I supposed if I’d had the background and… no, still. I don’t think I have any kind of attention span problem, but I was struggling to stick with that show.

It was a gratuitous scene.

Is that what they do? Is that what that show is?

There’s a lot of that, yeah.

Because they piss everybody off. I don’t even know what it was, but there was some Red Wedding or whatever. Everybody lost their shit over that. “Oh my god! Jon Snow died!” I don’t even know who that is. But that’s all I’m hearing. Why aren’t people talking about the good shows like SILICON VALLEY? Holy shit, Richard’s not CEO anymore.

I don’t want to hear about Jon Snow, either. The emergency board meeting is way more devastating.

Oh my goodness, yes. Yes. Because there was all kinds of really good stuff leading up to that for two whole seasons. Good stuff. Not some bell-ringing bitch yelling “SHAME” while some crop-haired woman stumbles through miles and miles of sidewalk or whatever you called it back in the day. AND why were those people throwing away their vegetables?

Maybe they were rotten and so they weren’t of any use to the peasants?

Well, ok, but perhaps it could have gone to the animals, or they could have put it back into the soil so you’d have a healthier crop.

So that show is strictly built on shock?

There’s a lot of that. There are intricate plots, too, but I don’t know. It seems like there’s always some gratuitous bullshit.

Gratuitous and really, you need to know… OK, you know I like Family Guy. I know you’re not thrilled that your mother likes to watch Family Guy. I laugh at some of the jokes I probably shouldn’t be laughing at, but when that fucking chicken comes on and they spend the whole show fighting that chicken, then I have to turn the channel.

There’s a chicken?

Oh, you’ve never seen that?


Ok, every once in a while this big chicken, like full-sized chicken, shows up and the chicken and Peter fight for the whole show. And it’s like “Oh! come on!” Every so often this chicken shows up and as soon as I see the chicken, I’m like, “I’m not watching this show.”

So the chicken is the SHAME walk.

Yes! Yes! The SHAME walk is the equivalent to the chicken fight in Family Guy. Yes! Absolutely right! That’s what it is.

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Are Watson And Sherlock The New Beecher And Keller?

As a teenager, I was completely consumed by the equally twisted and touching love story between inmates Tobias Beecher and Chris Keller on HBO’s groundbreaking prison drama, Oz.  Romeo and Juliet were just stupid teenagers. Antony and Cleopatra, comparatively, lacked drama and sacrifice. Lancelot and Guinevere weren’t nearly star-crossed enough.

But Beecher and Keller? They had everything. Love, jealousy, passion, agony, angst, beauty, terror, and arm bars. They were complex and almost as perfect for each other as they were toxic for each other.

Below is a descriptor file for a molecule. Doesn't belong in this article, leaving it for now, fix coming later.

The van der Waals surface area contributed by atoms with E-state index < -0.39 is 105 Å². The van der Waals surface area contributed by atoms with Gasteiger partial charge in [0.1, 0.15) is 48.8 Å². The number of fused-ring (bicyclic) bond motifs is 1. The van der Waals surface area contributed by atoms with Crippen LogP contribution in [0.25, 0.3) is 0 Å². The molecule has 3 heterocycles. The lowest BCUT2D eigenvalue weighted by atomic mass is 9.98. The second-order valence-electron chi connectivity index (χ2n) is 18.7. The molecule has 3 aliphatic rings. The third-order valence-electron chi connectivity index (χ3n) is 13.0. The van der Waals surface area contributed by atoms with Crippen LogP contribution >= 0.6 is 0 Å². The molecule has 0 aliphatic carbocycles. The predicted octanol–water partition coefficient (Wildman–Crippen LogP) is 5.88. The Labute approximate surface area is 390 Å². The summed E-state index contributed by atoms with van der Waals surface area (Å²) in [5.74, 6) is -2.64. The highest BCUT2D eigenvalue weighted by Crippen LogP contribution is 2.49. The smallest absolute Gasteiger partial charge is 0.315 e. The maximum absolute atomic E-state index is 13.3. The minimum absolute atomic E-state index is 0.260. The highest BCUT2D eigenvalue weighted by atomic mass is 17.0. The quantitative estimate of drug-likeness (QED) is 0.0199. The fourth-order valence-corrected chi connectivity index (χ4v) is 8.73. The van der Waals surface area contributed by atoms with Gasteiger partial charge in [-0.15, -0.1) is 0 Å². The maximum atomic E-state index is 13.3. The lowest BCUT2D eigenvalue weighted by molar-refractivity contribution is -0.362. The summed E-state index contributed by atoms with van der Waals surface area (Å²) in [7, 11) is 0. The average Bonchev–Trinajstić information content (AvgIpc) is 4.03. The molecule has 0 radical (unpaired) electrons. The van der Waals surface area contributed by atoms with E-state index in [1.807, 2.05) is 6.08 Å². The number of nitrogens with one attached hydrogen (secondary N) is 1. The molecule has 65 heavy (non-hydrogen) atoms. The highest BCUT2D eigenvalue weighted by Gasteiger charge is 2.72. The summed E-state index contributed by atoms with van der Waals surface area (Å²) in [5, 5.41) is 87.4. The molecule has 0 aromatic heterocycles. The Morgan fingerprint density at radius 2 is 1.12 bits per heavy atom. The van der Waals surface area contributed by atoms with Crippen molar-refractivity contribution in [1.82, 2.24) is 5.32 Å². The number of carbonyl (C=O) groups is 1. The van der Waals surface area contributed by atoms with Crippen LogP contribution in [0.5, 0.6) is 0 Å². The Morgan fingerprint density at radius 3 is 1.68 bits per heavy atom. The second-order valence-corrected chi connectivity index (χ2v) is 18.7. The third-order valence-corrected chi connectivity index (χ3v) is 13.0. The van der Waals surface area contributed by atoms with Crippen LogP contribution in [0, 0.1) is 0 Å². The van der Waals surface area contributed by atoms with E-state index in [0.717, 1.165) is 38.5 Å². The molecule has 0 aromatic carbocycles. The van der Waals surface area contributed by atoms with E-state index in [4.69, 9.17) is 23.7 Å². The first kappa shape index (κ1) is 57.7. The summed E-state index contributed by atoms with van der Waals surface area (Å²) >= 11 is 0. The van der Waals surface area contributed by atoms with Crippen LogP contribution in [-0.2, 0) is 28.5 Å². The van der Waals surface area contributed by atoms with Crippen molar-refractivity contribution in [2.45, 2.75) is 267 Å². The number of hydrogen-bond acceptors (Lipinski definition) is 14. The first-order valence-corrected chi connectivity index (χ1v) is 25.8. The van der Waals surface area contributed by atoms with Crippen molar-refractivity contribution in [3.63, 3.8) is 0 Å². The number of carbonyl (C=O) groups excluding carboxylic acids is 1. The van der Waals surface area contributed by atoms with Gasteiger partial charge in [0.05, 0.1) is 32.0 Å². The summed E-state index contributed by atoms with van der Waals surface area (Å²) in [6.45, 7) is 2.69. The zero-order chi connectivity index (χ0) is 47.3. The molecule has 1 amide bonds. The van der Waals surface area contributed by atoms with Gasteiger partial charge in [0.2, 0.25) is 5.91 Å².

Since the end of Oz in 2003, there’s been something missing in my life. As Augustus Hill, the de facto narrator of the show once said, “The worst stab wound is the one to the heart. Sure, most people survive it, but the heart is never quite the same.” I survived the end of the show and the end of Beecher and Keller’s story, but my heart has never been the same. There’s been an emptiness there that no other pairing can fill.

At least, there was an emptiness until my friend and slash-pusher, S, convinced me to watch Sherlock. Now, many people have been trying to get me to watch the BBC’s modern day take on Sir Arthur Conan Doyle’s iconic character since the show debuted in the summer of 2010, and I had every intention of getting around to it eventually. But everyone else who was telling me to watch it was using words like “clever,” “brilliant,” and “fun.” S said used a word that magically transformed Sherlock from potential future viewing to immediate, must-see TV: homoerotic.

That was all it took. Within the next week and change, I had watched all six of the show’s 90 minute episodes. It’s every bit as wonderful and brilliantly written and expertly acted as everyone told me. And yeah, Benedict Cumberbatch (who is, in fact, a real human being and not one of Salad Finger’s puppets) is as oddly dreamy as Sherlock some suggested. But, most importantly to my stunted and scarred heart, it offered a story that could potentially fill my void.

Dr. Watson and Sherlock just might be the new Beecher and Keller. Don’t believe me? I have assembled the following proof with my Sherlockian pop culture skills:

It all starts with a tortured blond man who has been through a traumatic experience.

Dr. John Watson served in Afghanistan.

Beecher was Schillinger's prag.

Their trauma has left them visibly altered.

Watson has a psychosomatic limp.

Beecher has a swastika tattooed on his ass.

Then a tall, dark sociopath walks into their lives.

Sherlock Holmes, the dreamy and brilliant crime solver.

Chris Keller, dreamy and cunning crime-causer.

The troubled blonds start to overcome their issues.

Watson loses his limp and runs around with Sherlock.

Beecher shits on Schillinger's face.

The blonds and sociopaths fall in love.

According to subtext and fandom, at least.

According to cannon. And a healthy fandom that continues to this day. Not that I'd know anything about that.

The tall, dark sociopaths engage in varying degrees of nakedness.

On the BBC, fangirls got to see Benedict Cumberbatch in a sheet.

Meanwhile on HBO, Meloni's wang got so much screentime that it deserved separate billing.

In times of trouble, the pairs find themselves on different sides iron bars.

While they were handcuffed together!

Well, sometimes you don't need handcuffs.

And, finally… (SPOILER ALERT for Oz season six and The Reichenbach Fall) Continue reading


Filed under Relationships, Television, The Misadventures Of